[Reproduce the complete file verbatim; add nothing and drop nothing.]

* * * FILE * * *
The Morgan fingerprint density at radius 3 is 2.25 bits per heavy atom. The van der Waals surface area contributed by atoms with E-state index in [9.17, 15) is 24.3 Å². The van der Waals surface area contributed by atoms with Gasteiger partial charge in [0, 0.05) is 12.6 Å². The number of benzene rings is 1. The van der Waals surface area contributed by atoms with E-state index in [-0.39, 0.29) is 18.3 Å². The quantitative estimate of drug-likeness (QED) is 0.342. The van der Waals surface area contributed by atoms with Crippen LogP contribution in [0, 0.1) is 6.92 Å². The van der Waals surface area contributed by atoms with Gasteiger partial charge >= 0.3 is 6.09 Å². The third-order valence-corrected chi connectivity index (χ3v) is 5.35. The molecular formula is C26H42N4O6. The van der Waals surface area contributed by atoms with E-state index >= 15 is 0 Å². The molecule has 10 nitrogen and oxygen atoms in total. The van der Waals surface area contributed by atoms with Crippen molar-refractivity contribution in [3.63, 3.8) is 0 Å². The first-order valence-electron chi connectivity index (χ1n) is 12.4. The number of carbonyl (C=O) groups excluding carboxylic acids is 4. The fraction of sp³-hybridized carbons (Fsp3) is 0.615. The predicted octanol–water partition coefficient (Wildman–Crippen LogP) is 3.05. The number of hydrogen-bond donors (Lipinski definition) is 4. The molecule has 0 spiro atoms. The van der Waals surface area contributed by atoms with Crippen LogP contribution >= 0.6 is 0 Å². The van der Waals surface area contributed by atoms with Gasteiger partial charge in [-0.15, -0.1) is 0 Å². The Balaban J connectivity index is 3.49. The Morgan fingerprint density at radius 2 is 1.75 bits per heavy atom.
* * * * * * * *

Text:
The Morgan fingerprint density at radius 3 is 2.25 bits per heavy atom. The van der Waals surface area contributed by atoms with E-state index in [9.17, 15) is 24.3 Å². The van der Waals surface area contributed by atoms with Gasteiger partial charge in [0, 0.05) is 12.6 Å². The number of benzene rings is 1. The van der Waals surface area contributed by atoms with E-state index in [-0.39, 0.29) is 18.3 Å². The quantitative estimate of drug-likeness (QED) is 0.342. The van der Waals surface area contributed by atoms with Crippen LogP contribution in [0, 0.1) is 6.92 Å². The van der Waals surface area contributed by atoms with Gasteiger partial charge >= 0.3 is 6.09 Å². The third-order valence-corrected chi connectivity index (χ3v) is 5.35. The molecular formula is C26H42N4O6. The van der Waals surface area contributed by atoms with E-state index >= 15 is 0 Å². The molecule has 10 nitrogen and oxygen atoms in total. The van der Waals surface area contributed by atoms with Crippen molar-refractivity contribution in [3.63, 3.8) is 0 Å². The first-order valence-electron chi connectivity index (χ1n) is 12.4. The number of carbonyl (C=O) groups excluding carboxylic acids is 4. The fraction of sp³-hybridized carbons (Fsp3) is 0.615. The predicted octanol–water partition coefficient (Wildman–Crippen LogP) is 3.05. The number of hydrogen-bond donors (Lipinski definition) is 4. The molecule has 0 spiro atoms. The van der Waals surface area contributed by atoms with Crippen LogP contribution >= 0.6 is 0 Å². The van der Waals surface area contributed by atoms with Gasteiger partial charge in [-0.15, -0.1) is 0 Å². The Balaban J connectivity index is 3.49. The Morgan fingerprint density at radius 2 is 1.75 bits per heavy atom.